by Maimouna Kante
According to The Scripps Research Institute (TSRI), they have demonstrated for the first time a new compound that has the ability to suppress the development of HIV. Its most important property is that it prevents the virus from coming back stronger, also known as viral rebound. TSRI Associate Professor Susana Valente calls this method the “Block-and-Lock.” In other words, it prevents the development of the virus by blocking it, and it keeps it in a state of confinement. This study was done with the use of animal models. It is evident that the research is still at a very preliminary stage and will have to go through many more tests before it sees the market.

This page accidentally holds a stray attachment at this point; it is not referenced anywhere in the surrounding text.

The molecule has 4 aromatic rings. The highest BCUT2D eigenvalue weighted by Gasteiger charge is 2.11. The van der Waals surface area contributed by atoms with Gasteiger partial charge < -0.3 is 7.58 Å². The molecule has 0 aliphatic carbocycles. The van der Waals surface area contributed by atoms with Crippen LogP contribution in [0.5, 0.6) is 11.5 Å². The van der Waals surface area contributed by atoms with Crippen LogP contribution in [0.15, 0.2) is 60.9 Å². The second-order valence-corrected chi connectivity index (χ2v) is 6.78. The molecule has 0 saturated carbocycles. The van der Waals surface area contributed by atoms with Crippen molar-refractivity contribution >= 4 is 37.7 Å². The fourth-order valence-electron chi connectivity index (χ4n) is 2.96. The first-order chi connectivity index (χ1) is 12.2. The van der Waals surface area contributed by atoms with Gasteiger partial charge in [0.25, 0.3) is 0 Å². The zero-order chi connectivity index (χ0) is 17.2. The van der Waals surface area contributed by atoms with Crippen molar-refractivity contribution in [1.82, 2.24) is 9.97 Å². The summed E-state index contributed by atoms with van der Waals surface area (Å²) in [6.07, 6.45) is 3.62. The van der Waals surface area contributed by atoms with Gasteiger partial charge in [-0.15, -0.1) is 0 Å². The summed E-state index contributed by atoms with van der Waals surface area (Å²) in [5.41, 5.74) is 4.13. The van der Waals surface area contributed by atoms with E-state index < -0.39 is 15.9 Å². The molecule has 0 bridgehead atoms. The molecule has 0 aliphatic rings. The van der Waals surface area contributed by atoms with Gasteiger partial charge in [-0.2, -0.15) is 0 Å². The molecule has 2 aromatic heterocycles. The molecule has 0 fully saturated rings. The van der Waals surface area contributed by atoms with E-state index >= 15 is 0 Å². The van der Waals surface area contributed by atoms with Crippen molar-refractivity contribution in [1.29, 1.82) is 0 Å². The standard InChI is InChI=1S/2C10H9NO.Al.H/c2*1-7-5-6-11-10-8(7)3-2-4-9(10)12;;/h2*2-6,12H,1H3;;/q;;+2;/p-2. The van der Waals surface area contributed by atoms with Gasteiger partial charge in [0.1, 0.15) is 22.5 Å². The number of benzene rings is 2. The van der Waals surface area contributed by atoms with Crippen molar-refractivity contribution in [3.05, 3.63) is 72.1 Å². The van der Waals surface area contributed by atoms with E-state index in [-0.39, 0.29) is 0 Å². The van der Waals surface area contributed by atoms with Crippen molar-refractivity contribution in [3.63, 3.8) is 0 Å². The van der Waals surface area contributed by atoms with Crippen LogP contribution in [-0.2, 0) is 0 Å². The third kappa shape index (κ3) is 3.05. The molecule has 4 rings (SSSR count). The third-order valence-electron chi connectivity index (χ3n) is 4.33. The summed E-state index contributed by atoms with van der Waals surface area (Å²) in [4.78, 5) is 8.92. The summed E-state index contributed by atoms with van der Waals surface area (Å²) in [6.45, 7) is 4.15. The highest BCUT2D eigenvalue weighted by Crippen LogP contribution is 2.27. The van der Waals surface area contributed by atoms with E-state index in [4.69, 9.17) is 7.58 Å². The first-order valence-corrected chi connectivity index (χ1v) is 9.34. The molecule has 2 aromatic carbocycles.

According to the New York Times, scientists have discovered that the neurochemistry between fish and humans are very similar. Fish, yes, those in the fish bowl, could be the next model for developing an antidepressant pill. Scientists discussed that there is a certain simplicity associated with these organisms. They explained how obvious fish are about their depression when put in a fishbowl; if the fish remains at the bottom, it is depressed, and if it floats to the top, there is no sign of depression. This sounds fishy. How can there be a parallelism between human depression and fish depression? Behavioral biologist at Macquarie University in Sydney says, “Depressed people are withdrawn. The same is true of fish.” This research still remains preliminary and many questions will have to be answered about the ethics of putting fish through such a process.